Naipaul’s birthplace on verge of collapse

Date: 
Monday, March 18, 2019 - 11:45

Va­grants have moved in­to Li­on House, the child­hood home of late No­bel Lau­re­ate VS Naipaul, which is in an ad­vanced state of di­lap­i­da­tion and could col­lapse at any time.

The once ma­jes­tic white struc­ture made fa­mous in Naipaul’s book, A House for Mr Biswas, in which he trans­forms the rep­re­sen­ta­tions of li­ons carved on the front of the build­ing in­to the Hin­du mon­key-god Hanu­man.

How­ev­er, al­though it has un­der­gone ex­ten­sive restora­tion works in the past, Li­on House was left aban­doned fol­low­ing the death of at­tor­ney Suren­dranath Capildeo, grand­son of Pun­dit Capildeo, the in­den­tured labour­er who built the house.

Re­gard­ed as one of the ar­chi­tec­tur­al trea­sures, the build­ing is list­ed by the Na­tion­al Trust and is con­sid­ered to be of ma­jor his­tor­i­cal sig­nif­i­cance in cen­tral Trinidad.

Ch­agua­nas May­or Gopaul Bood­han and Tabaquite MP Su­ruj Ram­bachan, who vis­it­ed the build­ing yes­ter­day, came up­on Su­ruj Samuel, a home­less man who sleeps in front of the di­lap­i­dat­ed doors of the struc­ture. Samuel is one of sev­er­al va­grants now oc­cu­py­ing the struc­ture. He stores his few pos­ses­sions in card­board box­es and sleeps un­der a rot­ted wood­en beam that could col­lapse at any time.

Ram­bachan, a res­i­dent of Ch­agua­nas, said he was very dis­heart­ened at the state of Li­on House. He es­ti­mates that it will col­lapse with­in two years un­less ur­gent re­pairs are done.

He peered through a groove in the wood­en front doors held to­geth­er by a rusty pad­lock at the in­te­ri­or of the build­ing where the floors have caved in and there are signs of ma­jor wa­ter dam­age.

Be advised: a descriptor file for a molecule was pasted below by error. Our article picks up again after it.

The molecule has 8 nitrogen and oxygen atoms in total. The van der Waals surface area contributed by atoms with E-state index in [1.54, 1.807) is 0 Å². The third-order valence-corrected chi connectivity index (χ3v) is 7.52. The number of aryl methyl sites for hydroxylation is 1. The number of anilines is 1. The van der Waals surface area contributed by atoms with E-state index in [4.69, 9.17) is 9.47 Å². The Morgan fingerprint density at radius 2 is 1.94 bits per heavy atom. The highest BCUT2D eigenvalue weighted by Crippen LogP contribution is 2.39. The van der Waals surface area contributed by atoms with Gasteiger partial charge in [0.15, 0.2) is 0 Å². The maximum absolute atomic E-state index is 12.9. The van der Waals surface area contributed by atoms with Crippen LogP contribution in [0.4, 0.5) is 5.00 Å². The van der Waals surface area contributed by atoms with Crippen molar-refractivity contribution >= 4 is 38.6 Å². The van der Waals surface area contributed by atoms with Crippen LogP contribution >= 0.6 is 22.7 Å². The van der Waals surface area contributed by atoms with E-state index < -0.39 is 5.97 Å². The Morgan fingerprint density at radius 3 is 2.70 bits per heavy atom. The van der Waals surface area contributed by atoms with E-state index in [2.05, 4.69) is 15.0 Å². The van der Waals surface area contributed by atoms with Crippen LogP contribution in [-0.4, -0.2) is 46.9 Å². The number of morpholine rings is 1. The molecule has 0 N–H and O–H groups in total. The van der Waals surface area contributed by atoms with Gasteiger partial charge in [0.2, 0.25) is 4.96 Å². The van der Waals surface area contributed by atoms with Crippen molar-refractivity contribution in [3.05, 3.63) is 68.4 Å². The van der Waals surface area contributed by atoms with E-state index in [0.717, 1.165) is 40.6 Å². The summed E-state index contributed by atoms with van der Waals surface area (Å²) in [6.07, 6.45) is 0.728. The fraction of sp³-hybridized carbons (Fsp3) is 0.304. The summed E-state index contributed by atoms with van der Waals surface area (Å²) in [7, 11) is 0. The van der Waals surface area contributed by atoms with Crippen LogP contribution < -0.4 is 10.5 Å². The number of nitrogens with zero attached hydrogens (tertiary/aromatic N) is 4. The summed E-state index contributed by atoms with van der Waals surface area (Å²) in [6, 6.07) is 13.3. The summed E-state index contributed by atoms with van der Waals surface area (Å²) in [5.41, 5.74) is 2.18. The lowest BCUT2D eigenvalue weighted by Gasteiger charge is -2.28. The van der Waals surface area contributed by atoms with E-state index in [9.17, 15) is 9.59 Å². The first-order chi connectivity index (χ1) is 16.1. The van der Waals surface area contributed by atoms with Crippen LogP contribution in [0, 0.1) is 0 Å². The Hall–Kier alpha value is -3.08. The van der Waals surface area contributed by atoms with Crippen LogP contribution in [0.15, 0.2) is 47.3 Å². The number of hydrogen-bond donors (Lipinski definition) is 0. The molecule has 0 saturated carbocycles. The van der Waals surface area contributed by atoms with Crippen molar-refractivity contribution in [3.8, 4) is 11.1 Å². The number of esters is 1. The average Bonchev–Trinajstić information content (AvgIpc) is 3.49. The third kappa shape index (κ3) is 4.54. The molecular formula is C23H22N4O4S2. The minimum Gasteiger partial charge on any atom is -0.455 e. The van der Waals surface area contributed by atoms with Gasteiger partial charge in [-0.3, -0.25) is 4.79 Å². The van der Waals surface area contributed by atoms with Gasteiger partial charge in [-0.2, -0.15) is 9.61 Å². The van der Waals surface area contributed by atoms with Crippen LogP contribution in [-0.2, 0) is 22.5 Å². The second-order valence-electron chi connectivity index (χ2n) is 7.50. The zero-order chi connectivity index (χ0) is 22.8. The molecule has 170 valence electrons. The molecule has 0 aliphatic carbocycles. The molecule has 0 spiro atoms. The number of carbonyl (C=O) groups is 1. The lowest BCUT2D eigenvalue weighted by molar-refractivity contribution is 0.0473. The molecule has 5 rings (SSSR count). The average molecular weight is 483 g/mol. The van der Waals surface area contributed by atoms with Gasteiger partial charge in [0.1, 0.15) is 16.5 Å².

“I am very, very dis­turbed, dis­heart­ened and de­pressed at what I am see­ing hap­pen­ing to Li­on House here in Ch­agua­nas,” he said.

“This is one of the most trag­ic things I am see­ing in my coun­try at this point in time. The de­te­ri­o­ra­tion of this build­ing says some­thing about our val­ue for our his­to­ry and our an­ces­try.”

Ram­bachan said he hopes the rel­e­vant au­thor­i­ties will see it fit to con­duct im­me­di­ate re­pairs.

“If you can­not ap­pre­ci­ate where you came from, you would nev­er be able to build the kind of fu­ture that would be one our chil­dren can be proud of,” he said.

He rec­om­mend­ed that the build­ing be ac­quired by Gov­ern­ment and “re­stored with the same en­thu­si­asm that was placed in the restora­tion of Stollmey­ers Cas­tle.”

Bood­han said since the prop­er­ty is pri­vate­ly owned there is very lit­tle the Ch­agua­nas Bor­ough Cor­po­ra­tion apart from get­ting the va­grants to re­lo­cate.

Li­on House was last re­stored in the ear­ly 1990s by Suren­dranath Capildeo who re­tained ar­chi­tect Col­in Laird to ad­vise on and su­per­vise the project, award­ed to EWAC & Co. Ltd with Glen Es­pinet in charge.

Work was halt­ed for a view years dur­ing which the build­ing was van­dalised, so the project had to start all over again. The restora­tion was even­tu­al­ly com­plet­ed in 2001 with all the costs borne by Capildeo.

In 2013, then tourism min­is­ter Stephen Cadiz an­nounced that a mas­ter plan was be­ing de­vel­oped to trans­form Brechin Cas­tle, Cou­va, in­to an East In­di­an her­itage site. That plan in­clud­ed restora­tion of the Li­on House. He said a bud­get had al­ready been for­mu­lat­ed for the restora­tion work and dis­cus­sions would be held with Capildeo.

How­ev­er, since Capildeo’s death in 2016, Li­on House has been left aban­doned.

The Li­on House has been many things to many peo­ple in its ear­ly his­to­ry. It was the meet­ing place for many trav­ellers from all over Trinidad who were pass­ing through Ch­agua­nas.

It was al­so an ear­ly com­mu­ni­ty cen­tre for the res­i­dents of Ch­agua­nas and sur­round­ing ar­eas. It was the nat­ur­al home for Hin­du Pil­grims wher­ev­er they may have resided in Trinidad. At some point in their lives, they gath­ered for com­fort un­der the awnings of the Li­on House on the Main Road, Ch­agua­nas. Gan­ja was sold at the Li­on House and it was con­sumed there, by the pub­lic with­out any dis­com­fort to any­one.

- by Shashtri Boodan

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